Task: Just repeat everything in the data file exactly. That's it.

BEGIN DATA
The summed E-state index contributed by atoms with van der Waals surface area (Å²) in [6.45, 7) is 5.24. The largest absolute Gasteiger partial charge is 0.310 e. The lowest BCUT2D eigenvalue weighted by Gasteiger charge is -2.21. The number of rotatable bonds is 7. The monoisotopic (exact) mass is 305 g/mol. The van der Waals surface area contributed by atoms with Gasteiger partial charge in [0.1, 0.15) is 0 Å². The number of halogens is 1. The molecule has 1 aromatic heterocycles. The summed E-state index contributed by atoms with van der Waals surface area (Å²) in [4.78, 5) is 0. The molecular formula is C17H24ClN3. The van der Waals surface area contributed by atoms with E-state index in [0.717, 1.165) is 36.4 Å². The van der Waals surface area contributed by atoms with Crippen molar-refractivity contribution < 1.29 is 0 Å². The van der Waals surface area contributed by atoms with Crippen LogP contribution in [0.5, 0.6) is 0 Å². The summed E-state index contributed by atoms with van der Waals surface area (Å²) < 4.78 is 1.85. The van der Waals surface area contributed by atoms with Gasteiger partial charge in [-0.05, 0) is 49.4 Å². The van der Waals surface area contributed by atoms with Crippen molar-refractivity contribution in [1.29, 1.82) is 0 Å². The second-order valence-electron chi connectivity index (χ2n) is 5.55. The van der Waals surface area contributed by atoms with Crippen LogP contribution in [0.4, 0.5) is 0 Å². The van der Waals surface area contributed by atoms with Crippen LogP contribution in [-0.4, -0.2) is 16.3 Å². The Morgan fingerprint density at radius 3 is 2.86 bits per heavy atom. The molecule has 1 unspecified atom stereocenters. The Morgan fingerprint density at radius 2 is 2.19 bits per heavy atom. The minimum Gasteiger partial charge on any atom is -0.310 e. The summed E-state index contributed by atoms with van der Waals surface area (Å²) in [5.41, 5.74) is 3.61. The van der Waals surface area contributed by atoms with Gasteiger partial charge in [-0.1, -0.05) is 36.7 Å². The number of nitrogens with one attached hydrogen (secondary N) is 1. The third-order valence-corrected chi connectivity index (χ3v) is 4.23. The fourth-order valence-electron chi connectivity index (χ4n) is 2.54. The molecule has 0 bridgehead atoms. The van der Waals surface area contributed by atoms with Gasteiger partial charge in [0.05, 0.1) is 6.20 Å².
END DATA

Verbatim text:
The summed E-state index contributed by atoms with van der Waals surface area (Å²) in [6.45, 7) is 5.24. The largest absolute Gasteiger partial charge is 0.310 e. The lowest BCUT2D eigenvalue weighted by Gasteiger charge is -2.21. The number of rotatable bonds is 7. The monoisotopic (exact) mass is 305 g/mol. The van der Waals surface area contributed by atoms with Gasteiger partial charge in [0.1, 0.15) is 0 Å². The number of halogens is 1. The molecule has 1 aromatic heterocycles. The summed E-state index contributed by atoms with van der Waals surface area (Å²) in [4.78, 5) is 0. The molecular formula is C17H24ClN3. The van der Waals surface area contributed by atoms with E-state index in [0.717, 1.165) is 36.4 Å². The van der Waals surface area contributed by atoms with Crippen molar-refractivity contribution < 1.29 is 0 Å². The van der Waals surface area contributed by atoms with Crippen LogP contribution in [0.5, 0.6) is 0 Å². The summed E-state index contributed by atoms with van der Waals surface area (Å²) < 4.78 is 1.85. The van der Waals surface area contributed by atoms with Gasteiger partial charge in [-0.05, 0) is 49.4 Å². The van der Waals surface area contributed by atoms with Crippen molar-refractivity contribution in [1.29, 1.82) is 0 Å². The second-order valence-electron chi connectivity index (χ2n) is 5.55. The van der Waals surface area contributed by atoms with Crippen LogP contribution in [0.4, 0.5) is 0 Å². The van der Waals surface area contributed by atoms with Crippen LogP contribution in [-0.4, -0.2) is 16.3 Å². The Morgan fingerprint density at radius 3 is 2.86 bits per heavy atom. The molecule has 1 unspecified atom stereocenters. The Morgan fingerprint density at radius 2 is 2.19 bits per heavy atom. The minimum Gasteiger partial charge on any atom is -0.310 e. The summed E-state index contributed by atoms with van der Waals surface area (Å²) in [5.41, 5.74) is 3.61. The van der Waals surface area contributed by atoms with Gasteiger partial charge in [-0.1, -0.05) is 36.7 Å². The number of nitrogens with one attached hydrogen (secondary N) is 1. The third-order valence-corrected chi connectivity index (χ3v) is 4.23. The fourth-order valence-electron chi connectivity index (χ4n) is 2.54. The molecule has 0 bridgehead atoms. The van der Waals surface area contributed by atoms with Gasteiger partial charge in [0.05, 0.1) is 6.20 Å².